Smartphone Addiction or Obsession

Smartphones are extremely useful and even fun additions to our modern lives. However, many people have developed a reliance on the smart phone that borders on obsession. This is especially troublesome if you’re in a relationship with someone with a smart phone obsession. Cell phones have become such powerful and versatile tools that, for many people, they feel literally indispensable. Being obsessed is like having tunnel vision: you lose the ability to see or care about anything outside the object of your obsession. Obsession becomes part of your everyday life, and can be related to fear; this differs from addiction, which causes someone to never feel satisfied unless he is indulging in the object of addiction.

Getting over an obsession is no simple task, but once you learn how to stop feeding the obsession and divert your energy to new people and interests, freedom will be within reach.

Get some distance from the source of your obsession:

When you’re obsessed with someone or something, being in close proximity can make it impossible to think about anything else. The closer you are to your obsession, the harder it will be to stop thinking about it. Maybe you’re obsessed with a particular pastime, like playing your favorite video game. If that’s the case, put the game out of your sight by uninstalling it from your computer or giving your console to a friend to keep for a while until your obsession dies down.

Stop feeding it:

Feeding an obsession can give you a little burst of pleasure, so it’s really hard to break the habit. Just thinking about the source of your obsession will strengthen its control over you. In order to break the obsession, you’ve got to starve it. Sometimes an obsession is so strong that it persists no matter how much you try to starve it. No matter how hard you try to cut yourself off, your thoughts might keep returning to your obsession.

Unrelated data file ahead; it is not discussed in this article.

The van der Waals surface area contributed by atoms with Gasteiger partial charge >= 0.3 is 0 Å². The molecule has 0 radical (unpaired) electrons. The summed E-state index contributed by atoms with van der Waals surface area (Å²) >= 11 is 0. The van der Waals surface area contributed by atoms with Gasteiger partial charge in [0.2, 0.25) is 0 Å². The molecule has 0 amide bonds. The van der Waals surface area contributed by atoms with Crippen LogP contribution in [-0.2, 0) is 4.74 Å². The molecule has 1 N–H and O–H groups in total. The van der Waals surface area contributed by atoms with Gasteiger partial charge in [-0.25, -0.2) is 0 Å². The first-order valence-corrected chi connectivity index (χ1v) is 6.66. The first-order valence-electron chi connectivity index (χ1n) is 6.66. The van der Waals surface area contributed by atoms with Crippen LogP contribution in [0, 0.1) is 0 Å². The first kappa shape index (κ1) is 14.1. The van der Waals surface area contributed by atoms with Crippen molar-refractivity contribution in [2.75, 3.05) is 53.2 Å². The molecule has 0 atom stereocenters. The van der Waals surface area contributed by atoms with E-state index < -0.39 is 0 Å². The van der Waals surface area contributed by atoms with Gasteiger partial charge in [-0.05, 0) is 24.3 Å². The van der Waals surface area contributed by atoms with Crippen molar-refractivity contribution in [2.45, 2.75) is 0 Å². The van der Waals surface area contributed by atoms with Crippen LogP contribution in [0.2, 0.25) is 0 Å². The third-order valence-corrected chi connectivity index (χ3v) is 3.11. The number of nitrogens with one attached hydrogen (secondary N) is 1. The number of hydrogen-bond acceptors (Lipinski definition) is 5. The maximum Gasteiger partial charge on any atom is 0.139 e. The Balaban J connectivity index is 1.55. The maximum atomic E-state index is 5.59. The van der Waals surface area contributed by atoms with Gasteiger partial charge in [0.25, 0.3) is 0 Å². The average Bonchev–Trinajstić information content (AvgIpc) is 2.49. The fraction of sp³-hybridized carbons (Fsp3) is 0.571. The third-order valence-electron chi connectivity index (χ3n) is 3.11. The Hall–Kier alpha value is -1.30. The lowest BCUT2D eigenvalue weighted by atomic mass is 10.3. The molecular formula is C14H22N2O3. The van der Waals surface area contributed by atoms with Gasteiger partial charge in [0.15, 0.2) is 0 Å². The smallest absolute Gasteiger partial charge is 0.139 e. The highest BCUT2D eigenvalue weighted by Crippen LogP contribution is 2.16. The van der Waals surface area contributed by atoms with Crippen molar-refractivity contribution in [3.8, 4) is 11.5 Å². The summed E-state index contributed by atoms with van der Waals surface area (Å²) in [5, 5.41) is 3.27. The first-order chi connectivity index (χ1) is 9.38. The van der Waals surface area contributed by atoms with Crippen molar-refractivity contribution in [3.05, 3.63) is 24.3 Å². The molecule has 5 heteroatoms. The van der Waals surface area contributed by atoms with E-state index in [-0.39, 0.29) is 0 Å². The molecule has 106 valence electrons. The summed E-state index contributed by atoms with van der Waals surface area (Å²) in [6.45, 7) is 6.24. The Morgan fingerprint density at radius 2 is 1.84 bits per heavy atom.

If that’s the case, don’t be hard on yourself—you can still beat your obsession, it’s just going to take a bit more time

Distract yourself from your obsessive thoughts:

Cutting off your obsessive thoughts is a lot easier said than done. When it feels so good to think and talk about your favorite topic, why would you ever want to stop? Remember why you want to get over the obsession: so you can see past it and enjoy the other things life has to offer.

Do some kind of physical exercise that occupies your brain, too. Running and walking might not be your best bet, since you’ll have too much time to think about your obsession. Try rock climbing, caving, or playing a team sport that engages both your mind and body.

Works of fiction make excellent distractions. Pick up a new book or watch a film with themes that have nothing to do with your current obsession.

Focus on things you’ve neglected:

When you have an obsession, you don’t have time for anything else—like staying on top of your work, cultivating your relationships and pursuing interests outside the obsession. Once you start spending your time on other things in your life, you won’t have as much time to spend thinking about your obsession.

Repairing relationships that you’ve been neglecting is a great way to get over an obsession.

Your friends and family will be glad to have you back, and they’ll provide new and interesting ideas, problems, and drama to engage with. It will feel good to think about something new for a change!

Learn to be in the moment:

Living in the moment is not always easy. If you are having a hard time living in the moment, there are some simple strategies that may help. There are little things that you can do throughout your day, such as creating a mindfulness cue, learning to meditate, and performing random acts of kindness.

Eliminating nonessential possessions has freed us from many of the emotions associated with past lives that were keeping us stuck.

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